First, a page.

for Associations to Break Some Trademark Rules
should take note of the increasing practice of for-profit brand owners who
"verb up" their own marks, and in some cases, deliberately disrupt
their own logos. Strong brands can be flexible, fluid, and living ó for
for-profits and nonprofits alike.
Andrew D. Price and Justin E. Pierce
trademark law and practice evolves to keep pace with changing consumer
sophistication and expectations, nonprofits should not be afraid to break the
old rules of proper trademark use when it comes to strong brands. In fact, nonprofits should take note of the increasing practice of
for-profit brand owners "verbing up" their own marks and in some
cases deliberately disrupting their own logos. Strong brands can be flexible,
fluid, and living ó for for-profits and nonprofits alike.
traditional rules of proper trademark use (also known as the ACID test), brands
must be used:
- As adjectives
- In a consistent manner
- With an identification or
symbol indicating whether the mark is registered
- In a distinctive or
this standard works for many brands, the first two rules ó using brands as
adjectives only and in a consistent manner ó are too restrictive when it comes
to strong brands. Nonprofits with strong brands, especially famous ones, may
break these rules when their culture, tradition, and policy allow.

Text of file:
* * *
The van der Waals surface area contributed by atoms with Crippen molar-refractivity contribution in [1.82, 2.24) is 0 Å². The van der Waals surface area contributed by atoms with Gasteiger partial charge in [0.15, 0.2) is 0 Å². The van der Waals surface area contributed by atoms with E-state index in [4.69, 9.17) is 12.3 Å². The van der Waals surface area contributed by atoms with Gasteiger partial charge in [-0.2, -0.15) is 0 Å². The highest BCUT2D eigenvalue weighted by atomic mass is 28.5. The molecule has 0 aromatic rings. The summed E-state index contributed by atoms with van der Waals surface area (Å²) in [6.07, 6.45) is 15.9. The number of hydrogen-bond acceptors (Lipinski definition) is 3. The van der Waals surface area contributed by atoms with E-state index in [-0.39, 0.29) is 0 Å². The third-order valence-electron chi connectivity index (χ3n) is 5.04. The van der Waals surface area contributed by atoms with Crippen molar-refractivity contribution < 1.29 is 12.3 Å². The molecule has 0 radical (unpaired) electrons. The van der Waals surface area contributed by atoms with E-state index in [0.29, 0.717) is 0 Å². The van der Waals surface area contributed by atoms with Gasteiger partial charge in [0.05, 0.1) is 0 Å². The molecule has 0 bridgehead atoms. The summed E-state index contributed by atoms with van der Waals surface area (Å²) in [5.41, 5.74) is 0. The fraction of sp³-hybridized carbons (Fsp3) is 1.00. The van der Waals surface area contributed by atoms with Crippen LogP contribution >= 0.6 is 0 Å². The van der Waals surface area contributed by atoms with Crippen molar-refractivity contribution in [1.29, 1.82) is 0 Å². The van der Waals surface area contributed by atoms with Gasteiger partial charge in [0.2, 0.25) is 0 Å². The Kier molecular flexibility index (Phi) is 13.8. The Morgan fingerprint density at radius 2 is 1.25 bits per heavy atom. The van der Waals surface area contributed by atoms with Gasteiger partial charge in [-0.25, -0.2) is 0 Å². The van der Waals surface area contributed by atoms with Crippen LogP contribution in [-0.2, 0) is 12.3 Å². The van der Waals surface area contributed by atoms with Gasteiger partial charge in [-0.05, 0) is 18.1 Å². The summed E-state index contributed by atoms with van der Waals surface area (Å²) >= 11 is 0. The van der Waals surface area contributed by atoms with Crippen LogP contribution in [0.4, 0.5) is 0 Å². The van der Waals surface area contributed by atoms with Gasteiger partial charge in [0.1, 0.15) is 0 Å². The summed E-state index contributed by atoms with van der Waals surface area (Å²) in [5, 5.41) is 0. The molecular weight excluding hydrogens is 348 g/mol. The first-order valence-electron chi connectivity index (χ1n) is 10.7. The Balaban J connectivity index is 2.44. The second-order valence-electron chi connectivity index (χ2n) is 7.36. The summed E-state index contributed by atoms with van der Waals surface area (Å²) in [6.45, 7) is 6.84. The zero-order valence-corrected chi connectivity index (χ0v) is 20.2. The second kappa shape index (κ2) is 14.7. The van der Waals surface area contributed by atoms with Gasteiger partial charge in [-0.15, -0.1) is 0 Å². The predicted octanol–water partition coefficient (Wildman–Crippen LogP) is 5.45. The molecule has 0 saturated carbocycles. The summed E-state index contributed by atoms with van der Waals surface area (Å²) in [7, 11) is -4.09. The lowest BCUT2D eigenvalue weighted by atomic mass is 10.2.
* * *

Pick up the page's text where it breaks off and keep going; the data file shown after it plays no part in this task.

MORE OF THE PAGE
trademark usage trends suggest that there are ways that strong or well-known
brands can use their marks as a noun or verb without substantial risk of
genericide. A number of organizations have used their key trademarks as verbs
in advertising campaigns without suffering any apparent genericide damage; this
is despite having publicly displayed policies on how to properly use and refer
to their trademarks (e.g., use as an adjective as
opposed to verb/noun).
example, investment company Vanguard used the term "vanguarding" to
convey the long-term outlook of its investment products to investors, while
Microsoft's chief executive officer Steve Ballmer told the New York Times in 2009 that the Bing search engine brand had the
potential to verb up, and that he hoped people would "bing" a new
restaurant to find its address. In the last year, Google launched its
advertising campaign "Play your heart out" to entice consumers to
visit its PLAY store online.
organizations would not use or encourage use of their brand names as verbs or
as anything else beyond use as an adjective. Most feared that if a branded
product or service became a verb, the brand would lose its distinctiveness and
become a name for a generic category or function. A brand is lost to genericide
when use of the term becomes so prevalent or generic that it is no longer
associated with the brand-owning organization.
replete with successful brands that were lost to genericide and are now viewed
as generic terms for certain products: Aspirin, escalator, and zipper were all
distinctive trademarks at one time. Organizations even launched advertising
campaigns to encourage the public to use their trademarks properly. Consider